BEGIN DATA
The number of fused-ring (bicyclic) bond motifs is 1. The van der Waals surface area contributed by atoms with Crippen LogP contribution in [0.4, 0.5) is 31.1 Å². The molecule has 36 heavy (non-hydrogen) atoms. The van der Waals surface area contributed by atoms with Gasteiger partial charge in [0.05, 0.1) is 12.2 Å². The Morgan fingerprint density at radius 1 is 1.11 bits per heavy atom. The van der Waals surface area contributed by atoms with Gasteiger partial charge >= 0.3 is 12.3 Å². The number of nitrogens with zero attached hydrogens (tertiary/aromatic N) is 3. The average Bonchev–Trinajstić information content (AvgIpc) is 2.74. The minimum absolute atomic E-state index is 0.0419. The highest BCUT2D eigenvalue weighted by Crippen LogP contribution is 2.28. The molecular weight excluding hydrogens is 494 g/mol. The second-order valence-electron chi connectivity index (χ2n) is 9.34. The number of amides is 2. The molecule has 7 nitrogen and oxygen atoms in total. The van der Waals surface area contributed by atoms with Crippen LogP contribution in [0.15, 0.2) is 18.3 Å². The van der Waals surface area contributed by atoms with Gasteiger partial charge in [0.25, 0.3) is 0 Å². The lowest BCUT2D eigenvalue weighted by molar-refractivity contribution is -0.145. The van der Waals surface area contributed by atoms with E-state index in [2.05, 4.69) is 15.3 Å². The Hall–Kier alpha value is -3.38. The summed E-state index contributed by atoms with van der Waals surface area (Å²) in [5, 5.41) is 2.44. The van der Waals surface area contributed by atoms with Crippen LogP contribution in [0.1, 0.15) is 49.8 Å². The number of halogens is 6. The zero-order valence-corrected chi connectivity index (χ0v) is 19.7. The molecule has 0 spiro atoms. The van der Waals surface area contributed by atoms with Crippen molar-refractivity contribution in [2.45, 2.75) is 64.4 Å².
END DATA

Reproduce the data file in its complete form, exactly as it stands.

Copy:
The number of fused-ring (bicyclic) bond motifs is 1. The van der Waals surface area contributed by atoms with Crippen LogP contribution in [0.4, 0.5) is 31.1 Å². The molecule has 36 heavy (non-hydrogen) atoms. The van der Waals surface area contributed by atoms with Gasteiger partial charge in [0.05, 0.1) is 12.2 Å². The Morgan fingerprint density at radius 1 is 1.11 bits per heavy atom. The van der Waals surface area contributed by atoms with Gasteiger partial charge >= 0.3 is 12.3 Å². The number of nitrogens with zero attached hydrogens (tertiary/aromatic N) is 3. The average Bonchev–Trinajstić information content (AvgIpc) is 2.74. The minimum absolute atomic E-state index is 0.0419. The highest BCUT2D eigenvalue weighted by Crippen LogP contribution is 2.28. The molecular weight excluding hydrogens is 494 g/mol. The second-order valence-electron chi connectivity index (χ2n) is 9.34. The number of amides is 2. The molecule has 7 nitrogen and oxygen atoms in total. The van der Waals surface area contributed by atoms with Crippen LogP contribution in [0.15, 0.2) is 18.3 Å². The van der Waals surface area contributed by atoms with Gasteiger partial charge in [0.25, 0.3) is 0 Å². The lowest BCUT2D eigenvalue weighted by molar-refractivity contribution is -0.145. The van der Waals surface area contributed by atoms with E-state index in [2.05, 4.69) is 15.3 Å². The Hall–Kier alpha value is -3.38. The summed E-state index contributed by atoms with van der Waals surface area (Å²) in [5, 5.41) is 2.44. The van der Waals surface area contributed by atoms with Crippen LogP contribution in [0.1, 0.15) is 49.8 Å². The number of halogens is 6. The zero-order valence-corrected chi connectivity index (χ0v) is 19.7. The molecule has 0 spiro atoms. The van der Waals surface area contributed by atoms with Crippen molar-refractivity contribution in [2.45, 2.75) is 64.4 Å².